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Political clouts reign supreme over crude

Updated July 14, 2019

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As a battle of ‘crude’ wits is on, disastrous and unintended consequences remain very much a possibility. — AFP/File
As a battle of ‘crude’ wits is on, disastrous and unintended consequences remain very much a possibility. — AFP/File

‘Crude’ front is heating up. Events are beginning to happen, and, in quick succession. Ominous clouds could be seen hovering all around.

Amid, escalating UK-Iran tensions, the UK is deploying a second warship in the Persian Gulf, where reportedly, three Iranian boats had attempted last Thursday to “impede the passage” of a British oil tanker, forcing the UK warship HMS Montrose to intervene. However, Iran’s Revolutionary Guards denied the incident. “There has been no confrontation in the last 24 hours with any foreign vessels, including British ones”.

This happened in the backdrop of reports that the British Royal Marines had seized an Iranian crude supertanker off the coast of Gibraltar, carrying oil to Syria, in contravention of the ‘EU sanctions’ against Bashar Al-Assad.

The Government of Gibraltar later confirmed that the Iranian supertanker was laden with 2 million barrels of crude oil. Iran however, insisted the tanker was in international waters, not headed to Syria, and the seizure was done at the behest of the United States.

Iranian Foreign Ministry spokesman in a tweet said, that the British Ambassador Rob Macaire was summoned over the “illegal interception”. Tehran also vowed to retaliate. “It will be reciprocated, at a suitable time and in a suitable place,” Mohammad Bagheri, the chief of staff for Iran’s armed forces warned.

In a precautionary move, BP Plc was reportedly keeping an oil carrier empty inside the Persian Gulf, close to Saudi Arabia, rather than risk its seizure by Iran.

In the meantime, the London based Al-Araby Al-Jadeed reported that the Egyptian authorities have also detained a Ukrainian tanker carrying Iranian crude, as it was passing through the Suez Canal. News of the seizure came a day after Egypt’s Supreme State Security Criminal Court sentenced six people to jail on charges of spying for Iran.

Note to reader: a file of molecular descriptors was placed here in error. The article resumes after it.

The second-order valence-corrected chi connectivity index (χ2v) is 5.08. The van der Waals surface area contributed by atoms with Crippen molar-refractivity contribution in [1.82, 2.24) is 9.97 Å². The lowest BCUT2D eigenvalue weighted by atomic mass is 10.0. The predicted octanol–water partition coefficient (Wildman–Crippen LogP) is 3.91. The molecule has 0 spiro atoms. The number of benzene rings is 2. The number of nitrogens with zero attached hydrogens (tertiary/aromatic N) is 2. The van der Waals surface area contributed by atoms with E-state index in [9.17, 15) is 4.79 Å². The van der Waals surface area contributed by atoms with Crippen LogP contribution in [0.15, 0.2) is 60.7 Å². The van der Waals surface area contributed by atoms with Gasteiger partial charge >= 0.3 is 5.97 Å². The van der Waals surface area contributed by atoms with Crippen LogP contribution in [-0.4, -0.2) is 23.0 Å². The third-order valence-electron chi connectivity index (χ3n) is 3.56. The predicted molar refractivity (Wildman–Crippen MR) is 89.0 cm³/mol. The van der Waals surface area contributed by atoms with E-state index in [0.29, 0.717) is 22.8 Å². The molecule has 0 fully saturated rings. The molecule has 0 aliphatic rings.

Since early May, six oil tankers have been attacked, near the strategically important Straits of Hormuz. The U.S. and its allies blamed Iran for the incidents, a charge that Tehran denies. The temperature gauge is beginning to turn red.

Consequent to all this, tankers are shunning the port of Fujairah in the UAE, the main refuelling hub of the Middle East, Bloomberg quoted traders as saying.

Tanker owners were worried about the situation and were opting to refuel elsewhere. Insurance premiums are going up. The port of Fujairah, Matt Stanley from Dubai-based Star Fuels told Bloomberg, is experiencing “a significant drop in demand owing to war-risk premiums”. Insurers were quick to raise premiums after the tanker attacks. Between the end of May and the middle of June, tanker insurance premiums jumped by between 5 and 15 percent, Oilprice reported.

In another related development, late in June, Iran shot down a US drone, allegedly launched from the UAE territory, claiming it was violating the Iranian airspace. This made the temperature only rise. President Trump opted out of the retaliatory strikes, literally minutes before they were to take place.

On the other hand, while the US continues to insist on its maximum pressure campaign, Iran has so far managed to keep its oil exports from collapsing to zero. The Iranian Oil Minister Bijan Zanganeh is hopeful of improvement in its crude exports. “I am very hopeful that our oil exports will improve,” Zanganeh told the Iranian state TV.

Battling what he called “the most severe organised sanctions in history,” Zanganeh last week vowed to keep selling oil via “unconventional means”. As the New York Times reported, some oil tankers have recently resorted to switching off their transponders as they enter the Persian Gulf, likely loading up with Iranian oil and then heading out towards markets in Asia.

Despite Washington’s ‘zero tolerance policy’, China and Turkey appear to be the most obvious destinations for the Iranian crude. The Islamic Republic state TV recently aired a programme showing an Iranian-flagged tanker, delivering one million barrels of crude oil to China, despite the sanctions.

Kpler, a firm that tracks the movement of oil tankers, told media that Iran exported 186,000 barrels per day of oil to China in June. It said the oil tanker Salina delivered 1.05 barrels of oil to China and another Iranian tanker, The Horse, 2.13m barrels of crude to Chinese ports. Turkey in the meantime, has also received 1.03m barrel shipment from Iran, the report added.

Interestingly, power politics continue to rule the world while the hawks in Washington appear least bothered. And as a battle of ‘crude’ wits is on, disastrous and unintended consequences remain very much a possibility.

Published in Dawn, July 14th, 2019